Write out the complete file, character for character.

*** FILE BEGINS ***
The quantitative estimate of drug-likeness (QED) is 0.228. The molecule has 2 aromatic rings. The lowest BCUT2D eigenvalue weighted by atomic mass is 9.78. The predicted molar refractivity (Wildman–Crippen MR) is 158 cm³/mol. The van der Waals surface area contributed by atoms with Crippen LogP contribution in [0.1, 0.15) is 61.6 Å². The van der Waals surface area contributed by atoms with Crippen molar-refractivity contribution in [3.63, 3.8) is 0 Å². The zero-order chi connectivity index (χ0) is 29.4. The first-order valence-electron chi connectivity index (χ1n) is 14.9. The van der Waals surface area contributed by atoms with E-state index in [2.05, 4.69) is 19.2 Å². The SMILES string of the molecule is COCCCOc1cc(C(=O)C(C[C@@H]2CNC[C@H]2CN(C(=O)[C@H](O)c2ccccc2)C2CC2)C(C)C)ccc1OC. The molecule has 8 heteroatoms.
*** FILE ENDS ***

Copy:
The quantitative estimate of drug-likeness (QED) is 0.228. The molecule has 2 aromatic rings. The lowest BCUT2D eigenvalue weighted by atomic mass is 9.78. The predicted molar refractivity (Wildman–Crippen MR) is 158 cm³/mol. The van der Waals surface area contributed by atoms with Crippen LogP contribution in [0.1, 0.15) is 61.6 Å². The van der Waals surface area contributed by atoms with Crippen molar-refractivity contribution in [3.63, 3.8) is 0 Å². The zero-order chi connectivity index (χ0) is 29.4. The first-order valence-electron chi connectivity index (χ1n) is 14.9. The van der Waals surface area contributed by atoms with E-state index in [2.05, 4.69) is 19.2 Å². The SMILES string of the molecule is COCCCOc1cc(C(=O)C(C[C@@H]2CNC[C@H]2CN(C(=O)[C@H](O)c2ccccc2)C2CC2)C(C)C)ccc1OC. The molecule has 8 heteroatoms.